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Day 93: Forget Maths, Let's Do Literary Theory

New emoticon for what follows: tongue in cheek (ie don't take too seriously) O>

Is this a dilemma that we all face in the blogging-pictures-of-ourselves community—the complications and implications of the male gaze? If I am truly honest with myself, I am vain. We all are. There is unmistakably a societal pressure to be so. It is a result of visual media and celebrity. I have two photographers (three if I count the days when I have to do it myself). One of each gender. When I head out wearing ridiculous clothing and shoes to get my photo taken in public with either of them, I have the same goal in mind. I want a fabulous picture to put on my blog. I want to be a desirable object. A desirable object is the subject of the male gaze (insert applicable gender replacments for your personal sexual orientation if it isn't the boringly assumed normative one). Does this explain why there is such a difference in my emotions and comfort dependent on who my photographer is? I feel more at ease playing the fool and hamming it up with my female photographer than I do with my male. Why? They are both my dear friends. Sure, my female photographer and I go back way, way longer, but I feel I am relatively at ease with both of them. Is it because, when my photographer is male, I am more conscious of the final product as emblematic of the male gaze? I am having flashbacks to my literary studies here so you have excuse the overthinking. I find it enjoyable. There are two ironies here. One is that I believe (unsupported by evidence, just a hunch) the majority of the readers or viewers of our blogs over here in 'fashion/style' blog territory are women. But, that just starts an even more interesting debate about how conditioned women seem to be to aspire to ideals of celebrity style and sexual appeal independant of any physical male interaction in the process. The norms have been set by Hollywood, haute couture and pornography via the male gaze; we perpetuate them by aspiring to them in how we try to present ourselves. I'm finding more ironies actually, because this idealised object of the male gaze is seemingly not always what actual men find attractive. How many times have you heard men say that they aren't really into excessively skinny, over-made-up women with little-girl hairlessness? (Oh my gosh, someone stop me—this is a rant I may not be able to get off of.) Who was it that actually decided that the ideals of women that we are bombarded with, but which very few of us can attain, and which many don't find overly desirable, was the way to go?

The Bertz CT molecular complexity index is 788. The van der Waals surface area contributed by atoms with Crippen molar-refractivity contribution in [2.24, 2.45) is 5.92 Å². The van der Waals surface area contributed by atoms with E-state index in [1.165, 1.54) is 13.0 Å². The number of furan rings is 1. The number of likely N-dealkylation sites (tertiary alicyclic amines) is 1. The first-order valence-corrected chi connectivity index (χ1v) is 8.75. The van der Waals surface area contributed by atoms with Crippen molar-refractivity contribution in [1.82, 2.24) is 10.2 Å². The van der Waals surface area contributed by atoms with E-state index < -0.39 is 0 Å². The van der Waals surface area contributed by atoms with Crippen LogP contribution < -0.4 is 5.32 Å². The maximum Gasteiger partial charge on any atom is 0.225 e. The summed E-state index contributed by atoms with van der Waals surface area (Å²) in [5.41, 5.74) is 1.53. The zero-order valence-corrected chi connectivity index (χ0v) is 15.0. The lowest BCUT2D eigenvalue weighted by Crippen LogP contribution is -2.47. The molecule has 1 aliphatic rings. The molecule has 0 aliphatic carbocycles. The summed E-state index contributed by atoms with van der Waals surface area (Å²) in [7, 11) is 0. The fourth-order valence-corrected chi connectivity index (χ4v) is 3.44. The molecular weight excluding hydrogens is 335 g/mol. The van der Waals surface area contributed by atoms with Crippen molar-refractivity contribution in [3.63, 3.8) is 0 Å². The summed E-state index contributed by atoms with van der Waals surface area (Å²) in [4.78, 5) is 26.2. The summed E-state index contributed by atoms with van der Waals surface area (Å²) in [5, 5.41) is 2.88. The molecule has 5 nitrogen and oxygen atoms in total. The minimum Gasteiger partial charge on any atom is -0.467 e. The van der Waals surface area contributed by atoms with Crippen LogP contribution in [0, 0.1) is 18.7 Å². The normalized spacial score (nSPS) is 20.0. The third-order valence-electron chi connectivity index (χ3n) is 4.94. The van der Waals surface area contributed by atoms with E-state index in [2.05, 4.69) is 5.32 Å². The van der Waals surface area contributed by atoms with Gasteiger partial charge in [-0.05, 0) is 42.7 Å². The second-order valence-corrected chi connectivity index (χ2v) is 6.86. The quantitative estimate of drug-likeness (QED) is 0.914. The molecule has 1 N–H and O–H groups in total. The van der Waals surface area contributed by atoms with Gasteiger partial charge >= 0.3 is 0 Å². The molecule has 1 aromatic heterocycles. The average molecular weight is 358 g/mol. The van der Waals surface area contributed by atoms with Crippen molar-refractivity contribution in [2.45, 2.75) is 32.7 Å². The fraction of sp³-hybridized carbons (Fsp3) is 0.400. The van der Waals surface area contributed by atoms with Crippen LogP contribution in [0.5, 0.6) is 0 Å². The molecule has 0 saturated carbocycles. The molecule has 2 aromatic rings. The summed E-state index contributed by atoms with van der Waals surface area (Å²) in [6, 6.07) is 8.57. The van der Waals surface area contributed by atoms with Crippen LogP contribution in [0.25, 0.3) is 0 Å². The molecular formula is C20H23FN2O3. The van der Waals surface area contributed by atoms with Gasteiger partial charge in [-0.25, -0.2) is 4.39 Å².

Irene               List_Addict

The third irony, to get back to me, is that the more relaxed atmosphere of the female gaze/photographer produces what I usually consider to be a better shot. Don't take this as a judgement of either of my photographer's skill. The perceptions are all mine. I just think it is interesting. But maybe it also just gets back to irony number two. Does my female photographer work harder to get a shot that would be acceptable to both of us and the male gaze, while my male just thinks I look good in every shot because, in his own personal taste, he likes me just the way I am? Either way, Irene looks hotter anyway! Especially seeing as she is skinny and hairless.


The Outfit
Dress: Op-shopped, worn before
Jumper: Op-shopped (how incredibly, fabulously eighties is it!! Love, love, love)
Tights: Retail
Shoes: Irregular Choice 'Bowtiful'


Photographer de Jour: B——


Who wore it better?

Getting linky today with:

pleated poppy




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Comments

  1. V_ will be trying to take better images now notwithstanding his perceived personal bias. But I really do think that List Addict looks great in most of his Snapshots.

    ReplyDelete
  2. I read years ago that women get dressed for other women, and at the time I thought it was crap, I was trying to get the attention of a man. Of course, I could only guess at what this hypothetical man would like I pretty much just wore whatever I wanted.

    Now that I have the attention of a man, permanently, I find I don't really care about his opinion as he has no fashion sense at all and I consider him typical of all men. Hence, now I acknowledge that I really do dress for other women, who's opinions I value far more highly than any man's when it comes to getting dressed, but then, I just assume that other women will like what I like, so I pretty much just wear whatever I like still.

    ReplyDelete
  3. Loving the bright colours of your outfit!

    Sita xx
    http://buttonsapart.blogspot.co.uk/

    ReplyDelete
  4. Definitely a bold look! You pull it off well.

    -Karen
    www.yourstylistkaren.com

    ReplyDelete

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